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Riley v. Lake County

United States District Court, N.D. Indiana, Hammond Division

July 3, 2018

WILLIAM RILEY, Plaintiff,
v.
LAKE COUNTY, et al., Defendants.

          OPINION AND ORDER

          JAMES T. MOODY JUDGE UNITED STATES DISTRICT

         This matter is before the court on defendant Lake County's motion to dismiss. (DE # 15.) For the reasons identified below, defendant's motion is denied.

         I. BACKGROUND

         Plaintiff William Riley's first amended complaint alleges that defendant deputy sheriff E. Saavaedra or defendant deputy sheriff R. Watts used excessive force against him at the Lake County Jail. (DE # 11 at 2.) Plaintiff also alleges that defendant Lake County, Indiana is liable to indemnify the deputy sheriff defendants pursuant to Indiana law.

         Lake County now moves to dismiss the claim against it, for failure to state a claim. (DE ## 15, 16.) Lake County argues that plaintiff's indemnification claim should be dismissed for the following reasons: (1) the amended complaint does not cite case law; (2) the amended complaint seeks indemnification for a tort, but does not identify what tort the deputy sheriffs allegedly committed; (3) plaintiff improperly pursues a theory of respondeat superior liability against Lake County; and (4) Lake County does not employ the deputy sheriff defendants and thus is not the proper party from whom to seek indemnification.

         II. LEGAL STANDARD

         A judge reviewing a complaint pursuant to Rule 12(b)(6) must construe the allegations in the complaint in the light most favorable to the non-moving party, accept all well-pleaded facts as true, and draw all reasonable inferences in favor of the non-movant. Erickson v. Pardus, 551 U.S. 89, 93 (2007); Reger Dev., LLC v. Nat'l City Bank, 595 F.3d 759, 763 (7th Cir. 2010). Under the liberal notice-pleading requirements of the Federal Rules of Civil Procedure, the complaint need only contain “a short and plain statement of the claim showing that the pleader is entitled to relief.” Fed.R.Civ.P. 8(a)(2). A plaintiff must plead “factual content that allows the court to draw the reasonable inference that the defendant is liable for the misconduct alleged.” Ashcroft v. Iqbal, 129 S.Ct. 1937, 1949 (2009).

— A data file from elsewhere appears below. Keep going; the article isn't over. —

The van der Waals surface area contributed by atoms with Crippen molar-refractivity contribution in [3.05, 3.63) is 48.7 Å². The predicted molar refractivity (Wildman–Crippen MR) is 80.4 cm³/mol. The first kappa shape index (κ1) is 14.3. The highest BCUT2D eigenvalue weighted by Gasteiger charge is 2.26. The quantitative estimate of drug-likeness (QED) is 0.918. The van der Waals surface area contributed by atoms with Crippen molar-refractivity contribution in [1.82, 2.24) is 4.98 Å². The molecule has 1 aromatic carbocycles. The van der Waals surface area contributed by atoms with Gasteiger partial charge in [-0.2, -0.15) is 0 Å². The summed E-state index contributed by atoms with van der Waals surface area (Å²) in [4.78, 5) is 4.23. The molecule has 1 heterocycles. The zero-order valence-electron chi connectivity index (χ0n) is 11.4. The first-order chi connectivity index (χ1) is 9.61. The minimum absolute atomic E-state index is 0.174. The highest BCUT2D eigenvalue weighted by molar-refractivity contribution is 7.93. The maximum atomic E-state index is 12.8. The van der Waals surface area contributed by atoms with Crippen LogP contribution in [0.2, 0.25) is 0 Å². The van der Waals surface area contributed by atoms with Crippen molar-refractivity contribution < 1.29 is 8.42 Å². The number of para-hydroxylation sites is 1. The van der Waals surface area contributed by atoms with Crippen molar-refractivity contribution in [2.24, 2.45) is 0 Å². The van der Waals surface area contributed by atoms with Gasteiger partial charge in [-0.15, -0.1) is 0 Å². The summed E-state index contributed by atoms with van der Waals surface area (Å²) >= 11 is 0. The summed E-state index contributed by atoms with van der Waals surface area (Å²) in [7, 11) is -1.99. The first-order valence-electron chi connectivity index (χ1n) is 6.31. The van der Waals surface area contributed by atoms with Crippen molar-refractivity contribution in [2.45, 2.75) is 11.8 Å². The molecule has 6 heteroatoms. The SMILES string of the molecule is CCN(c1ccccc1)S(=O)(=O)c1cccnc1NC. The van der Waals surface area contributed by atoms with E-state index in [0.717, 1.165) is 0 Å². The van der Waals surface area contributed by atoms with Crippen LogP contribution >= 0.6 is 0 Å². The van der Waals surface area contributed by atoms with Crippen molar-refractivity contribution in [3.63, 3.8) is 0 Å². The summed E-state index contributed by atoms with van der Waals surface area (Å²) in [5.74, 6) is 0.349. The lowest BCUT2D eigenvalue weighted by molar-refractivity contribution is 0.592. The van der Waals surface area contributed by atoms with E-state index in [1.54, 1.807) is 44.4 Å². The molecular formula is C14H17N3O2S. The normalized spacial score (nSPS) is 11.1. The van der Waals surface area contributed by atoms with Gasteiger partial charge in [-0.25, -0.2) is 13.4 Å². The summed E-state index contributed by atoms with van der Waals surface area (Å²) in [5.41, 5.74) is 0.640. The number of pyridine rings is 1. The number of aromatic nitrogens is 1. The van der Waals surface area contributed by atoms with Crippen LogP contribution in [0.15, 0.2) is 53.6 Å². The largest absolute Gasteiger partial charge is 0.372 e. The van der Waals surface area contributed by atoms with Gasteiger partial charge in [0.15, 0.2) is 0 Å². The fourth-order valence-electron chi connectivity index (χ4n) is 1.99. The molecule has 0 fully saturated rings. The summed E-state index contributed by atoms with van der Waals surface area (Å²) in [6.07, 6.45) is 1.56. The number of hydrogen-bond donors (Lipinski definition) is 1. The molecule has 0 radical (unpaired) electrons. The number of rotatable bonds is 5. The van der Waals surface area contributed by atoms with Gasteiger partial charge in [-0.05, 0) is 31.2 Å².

III. ANALYSIS

         A. Lack of Citations to Authority in the Amended Complaint

         Lake County's first argument - that plaintiff's amended complaint should be dismissed for failure to cite case law - plainly lacks merit.[1] Under the federal notice-pleading standard, a pleading need only contain three things: “(1) a short and plain statement of the grounds for the court's jurisdiction, unless the court already has jurisdiction and the claim needs no new jurisdictional support; (2) a short and plain statement of the claim showing that the pleader is entitled to relief; and (3) a demand for the relief sought, which may include relief in the alternative or different types of relief.” Fed.R.Civ.P. 8(a). A plaintiff need not provide citations to authority within the complaint. See e.g. Holleman v. Weist, 202 F.3d 273 (7th Cir. 1999) (unpublished) (“Under notice pleading, it was neither necessary nor desirable for [plaintiff] to include case citations in the complaint itself.”). Thus, the first ground identified in Lake County's motion does not serve as a basis for dismissal.

         B. Plaintiff does not Allege a Tort Claim

         Lake County's second argument is similarly unavailing. According to Lake County, while plaintiff's amended complaint alleges that public entities are required to indemnify its employees for any tort judgment, plaintiff has not specifically alleged what tort was committed. Defense counsel appears to be under the mistaken impression that Indiana law only indemnifies judgments for state law torts. However, Indiana has two indemnification statutes, one of which provides indemnification for civil rights violations and plainly applies to this case. The statute states:

If a present or former public employee, including a member of a board, a committee, a commission, an authority, or another instrumentality of a governmental entity, is or could be subject to personal civil liability for a loss occurring because of a noncriminal act or omission within the scope of the public employee's employment which violates the civil rights laws of the United States, the governmental entity (when the governmental entity defends or has the opportunity ...

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